With eyes on the presidential debate in New York, we decided to turn ours to the swing state of Nevada, where President Obama and GOP challenger Mitt Romney are battling mightily over the state's small but crucial trove of six electoral votes.

Polls show the race at a near dead heat in the Silver State, which was hit harder than any other by the recession, and still records among the highest unemployment and home foreclosure rates in the nation.

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12:42am

Fri October 12, 2012
It's All Politics

Debate Decision: A Family Still Divided In Swing State Ohio

Originally published on Fri October 12, 2012 12:51 pm

Tom Barnes
Liz Halloran NPR

Tom Barnes is a 70-year-old retired grain farmer born in Ohio. He's the son of a school teacher turned farmer, and now himself the father of four, grandpa of eight.

It's clear that he adores his daughter, Becky Barnes, 30, and takes pride in describing how she's taken a piece of the big family farm south of Columbus and turned it into an organic vegetable operation by dint of hard work and sheer determination.

"It's an amazing project out there," he says. What he says distresses him, however, are her political leanings.

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3:34pm

Thu October 11, 2012
It's All Politics

How Ohio Could Swing The Election

Originally published on Thu October 11, 2012 4:52 pm

A campaign charter flight carrying Republican vice presidential nominee Paul Ryan arrives in Ohio, which has seen nearly nonstop visits from the candidates in recent weeks.
Mary Altaffer AP

Kentucky may be the site for tonight's debate between the vice presidential candidates, but the monster swing state of Ohio remains the focus of White House dreams for President Obama and Mitt Romney.

Both the incumbent and his challenger have been in and out of the state with increasing frequency; GOP vice presidential candidate Paul Ryan plans a trip to the Buckeye State on Friday, after his tangle with Vice President Joe Biden.

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2:55pm

Thu October 11, 2012
Inside NPR.org

Ways Ohio Could Swing The Election

Kentucky may be the site for tonight's debate between the vice presidential candidates, but the monster swing state of Ohio remains the focus of the White House dreams for President Obama and Mitt Romney.

Both the incumbent and his challenger have been in and out of the state with increasing frequency; GOP vice presidential candidate Rep. Paul Ryan plans a trip to the Buckeye State Friday, after his tangle with Vice President Joe Biden.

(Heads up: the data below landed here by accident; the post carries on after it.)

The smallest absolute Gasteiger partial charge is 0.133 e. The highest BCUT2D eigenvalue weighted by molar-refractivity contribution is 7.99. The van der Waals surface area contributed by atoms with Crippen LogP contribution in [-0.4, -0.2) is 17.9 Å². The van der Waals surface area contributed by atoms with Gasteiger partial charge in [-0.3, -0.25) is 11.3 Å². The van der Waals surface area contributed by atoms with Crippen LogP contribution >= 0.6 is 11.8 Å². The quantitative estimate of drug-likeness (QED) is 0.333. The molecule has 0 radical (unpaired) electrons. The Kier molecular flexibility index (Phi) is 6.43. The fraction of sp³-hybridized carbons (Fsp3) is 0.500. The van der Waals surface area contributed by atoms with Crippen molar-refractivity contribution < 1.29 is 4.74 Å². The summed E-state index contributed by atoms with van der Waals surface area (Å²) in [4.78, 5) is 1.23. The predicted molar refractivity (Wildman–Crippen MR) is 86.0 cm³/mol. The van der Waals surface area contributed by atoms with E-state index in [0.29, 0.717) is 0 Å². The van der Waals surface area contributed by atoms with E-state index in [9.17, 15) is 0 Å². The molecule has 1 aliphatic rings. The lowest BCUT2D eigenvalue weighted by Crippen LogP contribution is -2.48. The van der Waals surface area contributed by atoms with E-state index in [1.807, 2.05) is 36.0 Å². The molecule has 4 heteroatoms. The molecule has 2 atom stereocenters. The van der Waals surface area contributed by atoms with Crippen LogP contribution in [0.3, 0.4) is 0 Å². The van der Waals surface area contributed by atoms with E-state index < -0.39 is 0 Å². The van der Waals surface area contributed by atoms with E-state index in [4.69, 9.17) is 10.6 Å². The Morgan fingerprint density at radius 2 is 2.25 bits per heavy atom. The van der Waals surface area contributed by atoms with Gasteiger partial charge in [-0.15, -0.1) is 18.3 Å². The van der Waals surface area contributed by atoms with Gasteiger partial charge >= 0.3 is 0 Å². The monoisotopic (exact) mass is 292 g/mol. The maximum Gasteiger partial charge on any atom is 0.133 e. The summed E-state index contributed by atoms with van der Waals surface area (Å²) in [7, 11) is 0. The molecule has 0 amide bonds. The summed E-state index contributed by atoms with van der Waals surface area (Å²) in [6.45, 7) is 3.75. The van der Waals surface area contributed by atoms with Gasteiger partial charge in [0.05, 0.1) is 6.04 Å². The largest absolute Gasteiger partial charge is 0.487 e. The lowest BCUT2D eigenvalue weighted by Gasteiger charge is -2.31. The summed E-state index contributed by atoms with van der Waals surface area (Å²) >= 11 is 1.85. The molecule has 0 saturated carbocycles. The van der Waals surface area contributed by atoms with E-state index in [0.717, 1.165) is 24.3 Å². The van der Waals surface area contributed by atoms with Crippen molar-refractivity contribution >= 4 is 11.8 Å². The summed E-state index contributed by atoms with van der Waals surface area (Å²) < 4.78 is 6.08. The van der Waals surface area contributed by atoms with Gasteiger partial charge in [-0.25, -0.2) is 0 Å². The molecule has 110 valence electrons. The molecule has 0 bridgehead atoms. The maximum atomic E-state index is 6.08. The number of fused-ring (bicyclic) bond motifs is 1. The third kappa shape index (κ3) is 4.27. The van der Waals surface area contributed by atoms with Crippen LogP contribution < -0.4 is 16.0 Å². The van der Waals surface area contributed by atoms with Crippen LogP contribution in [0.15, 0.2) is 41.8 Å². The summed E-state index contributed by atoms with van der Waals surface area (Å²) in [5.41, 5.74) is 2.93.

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1:24pm

Fri October 5, 2012
Election 2012

Old Dominion May Hold Keys To White House, Senate

Originally published on Fri October 5, 2012 2:50 pm

President Obama takes the stage Friday during a campaign event at George Mason University in Fairfax, Va.
Pablo Martinez Monsivais AP

Barack Obama made history in Virginia four years ago when, on his way to winning the White House, he became the first Democratic presidential candidate to capture the state in more than four decades.

His surprisingly comfortable 53-46 percent win over Republican John McCain mirrored more closely than any other state the 2008 national result and provided potent evidence of demographic and economic changes that have been sweeping the Old Dominion.

It's more diverse, wealthier, better educated than ever before.

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12:20am

Thu October 4, 2012
It's All Politics

Swing State Debate Watchers Give First Round To Romney, And Lehrer The Loss

Originally published on Thu October 4, 2012 1:09 am

Kim Deal (left) and Connie Moser, at Deal's house in Occoquan, Va.
Liz Halloran NPR

We headed to Virginia's Prince William County, a swing county in a swing state, to watch Wednesday night's presidential debate with four undecided voters — three of whom voted for Barack Obama in 2008, one who voted for Republican John McCain.

They gathered in the Occoquan home of Kim Deal and Jim Drakes, and were joined by Connie Moser of Dale City and Al Alborn of Manassas.

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10:24am

Thu September 27, 2012
It's All Politics